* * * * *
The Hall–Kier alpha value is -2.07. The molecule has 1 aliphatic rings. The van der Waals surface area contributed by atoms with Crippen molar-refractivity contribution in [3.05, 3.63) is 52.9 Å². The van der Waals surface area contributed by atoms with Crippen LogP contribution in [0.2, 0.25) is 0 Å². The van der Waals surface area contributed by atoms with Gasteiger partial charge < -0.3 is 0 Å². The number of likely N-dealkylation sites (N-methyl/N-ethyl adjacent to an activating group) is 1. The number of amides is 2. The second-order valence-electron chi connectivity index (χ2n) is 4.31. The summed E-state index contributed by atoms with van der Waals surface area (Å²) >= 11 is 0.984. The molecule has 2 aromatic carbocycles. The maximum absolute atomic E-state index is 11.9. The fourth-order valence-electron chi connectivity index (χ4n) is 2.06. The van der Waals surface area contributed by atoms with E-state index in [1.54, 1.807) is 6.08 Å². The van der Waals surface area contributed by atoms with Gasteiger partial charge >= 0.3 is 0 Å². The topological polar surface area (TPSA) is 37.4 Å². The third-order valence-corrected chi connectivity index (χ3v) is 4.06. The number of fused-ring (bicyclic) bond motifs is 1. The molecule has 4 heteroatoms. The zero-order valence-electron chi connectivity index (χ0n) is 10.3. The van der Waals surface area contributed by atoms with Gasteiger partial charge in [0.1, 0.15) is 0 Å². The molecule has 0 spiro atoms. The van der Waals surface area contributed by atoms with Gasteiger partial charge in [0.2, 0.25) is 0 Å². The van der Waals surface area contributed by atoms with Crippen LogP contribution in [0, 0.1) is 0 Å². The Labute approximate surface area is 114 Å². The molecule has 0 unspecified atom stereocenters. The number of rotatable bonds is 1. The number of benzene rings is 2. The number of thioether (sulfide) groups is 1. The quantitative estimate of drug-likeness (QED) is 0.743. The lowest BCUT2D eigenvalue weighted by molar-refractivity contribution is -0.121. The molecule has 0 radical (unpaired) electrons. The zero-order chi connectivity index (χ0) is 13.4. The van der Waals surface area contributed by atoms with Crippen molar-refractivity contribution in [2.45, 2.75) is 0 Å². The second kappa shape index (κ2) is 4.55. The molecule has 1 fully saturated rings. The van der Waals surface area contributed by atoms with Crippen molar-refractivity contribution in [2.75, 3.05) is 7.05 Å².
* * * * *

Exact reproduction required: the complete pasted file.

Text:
The Hall–Kier alpha value is -2.07. The molecule has 1 aliphatic rings. The van der Waals surface area contributed by atoms with Crippen molar-refractivity contribution in [3.05, 3.63) is 52.9 Å². The van der Waals surface area contributed by atoms with Crippen LogP contribution in [0.2, 0.25) is 0 Å². The van der Waals surface area contributed by atoms with Gasteiger partial charge < -0.3 is 0 Å². The number of likely N-dealkylation sites (N-methyl/N-ethyl adjacent to an activating group) is 1. The number of amides is 2. The second-order valence-electron chi connectivity index (χ2n) is 4.31. The summed E-state index contributed by atoms with van der Waals surface area (Å²) >= 11 is 0.984. The molecule has 2 aromatic carbocycles. The maximum absolute atomic E-state index is 11.9. The fourth-order valence-electron chi connectivity index (χ4n) is 2.06. The van der Waals surface area contributed by atoms with E-state index in [1.54, 1.807) is 6.08 Å². The van der Waals surface area contributed by atoms with Gasteiger partial charge >= 0.3 is 0 Å². The topological polar surface area (TPSA) is 37.4 Å². The third-order valence-corrected chi connectivity index (χ3v) is 4.06. The number of fused-ring (bicyclic) bond motifs is 1. The molecule has 4 heteroatoms. The zero-order valence-electron chi connectivity index (χ0n) is 10.3. The van der Waals surface area contributed by atoms with Gasteiger partial charge in [0.1, 0.15) is 0 Å². The molecule has 0 spiro atoms. The van der Waals surface area contributed by atoms with Gasteiger partial charge in [0.2, 0.25) is 0 Å². The van der Waals surface area contributed by atoms with Crippen LogP contribution in [0, 0.1) is 0 Å². The Labute approximate surface area is 114 Å². The molecule has 0 unspecified atom stereocenters. The number of rotatable bonds is 1. The number of benzene rings is 2. The number of thioether (sulfide) groups is 1. The quantitative estimate of drug-likeness (QED) is 0.743. The lowest BCUT2D eigenvalue weighted by molar-refractivity contribution is -0.121. The molecule has 0 radical (unpaired) electrons. The zero-order chi connectivity index (χ0) is 13.4. The van der Waals surface area contributed by atoms with Crippen molar-refractivity contribution in [2.45, 2.75) is 0 Å². The second kappa shape index (κ2) is 4.55. The molecule has 1 fully saturated rings. The van der Waals surface area contributed by atoms with Crippen molar-refractivity contribution in [2.75, 3.05) is 7.05 Å².